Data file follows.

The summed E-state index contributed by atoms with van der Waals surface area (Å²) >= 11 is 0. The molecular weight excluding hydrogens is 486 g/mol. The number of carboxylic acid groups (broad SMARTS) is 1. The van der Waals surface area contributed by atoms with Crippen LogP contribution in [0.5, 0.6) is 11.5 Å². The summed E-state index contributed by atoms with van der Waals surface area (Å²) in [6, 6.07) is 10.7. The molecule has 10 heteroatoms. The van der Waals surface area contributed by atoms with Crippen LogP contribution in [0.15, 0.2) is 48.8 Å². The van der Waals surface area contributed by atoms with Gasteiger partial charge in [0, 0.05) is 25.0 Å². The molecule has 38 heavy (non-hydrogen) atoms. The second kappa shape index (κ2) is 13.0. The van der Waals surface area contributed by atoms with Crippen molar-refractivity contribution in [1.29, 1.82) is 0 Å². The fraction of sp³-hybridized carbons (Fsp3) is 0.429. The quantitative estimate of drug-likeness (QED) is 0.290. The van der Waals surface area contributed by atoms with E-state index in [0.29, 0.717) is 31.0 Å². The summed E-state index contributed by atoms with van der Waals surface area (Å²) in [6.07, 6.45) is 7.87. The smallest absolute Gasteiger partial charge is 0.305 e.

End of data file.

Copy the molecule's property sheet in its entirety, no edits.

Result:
The summed E-state index contributed by atoms with van der Waals surface area (Å²) >= 11 is 0. The molecular weight excluding hydrogens is 486 g/mol. The number of carboxylic acid groups (broad SMARTS) is 1. The van der Waals surface area contributed by atoms with Crippen LogP contribution in [0.5, 0.6) is 11.5 Å². The summed E-state index contributed by atoms with van der Waals surface area (Å²) in [6, 6.07) is 10.7. The molecule has 10 heteroatoms. The van der Waals surface area contributed by atoms with Crippen LogP contribution in [0.15, 0.2) is 48.8 Å². The van der Waals surface area contributed by atoms with Gasteiger partial charge in [0, 0.05) is 25.0 Å². The molecule has 38 heavy (non-hydrogen) atoms. The second kappa shape index (κ2) is 13.0. The van der Waals surface area contributed by atoms with Crippen molar-refractivity contribution in [1.29, 1.82) is 0 Å². The fraction of sp³-hybridized carbons (Fsp3) is 0.429. The quantitative estimate of drug-likeness (QED) is 0.290. The van der Waals surface area contributed by atoms with E-state index in [0.29, 0.717) is 31.0 Å². The summed E-state index contributed by atoms with van der Waals surface area (Å²) in [6.07, 6.45) is 7.87. The smallest absolute Gasteiger partial charge is 0.305 e.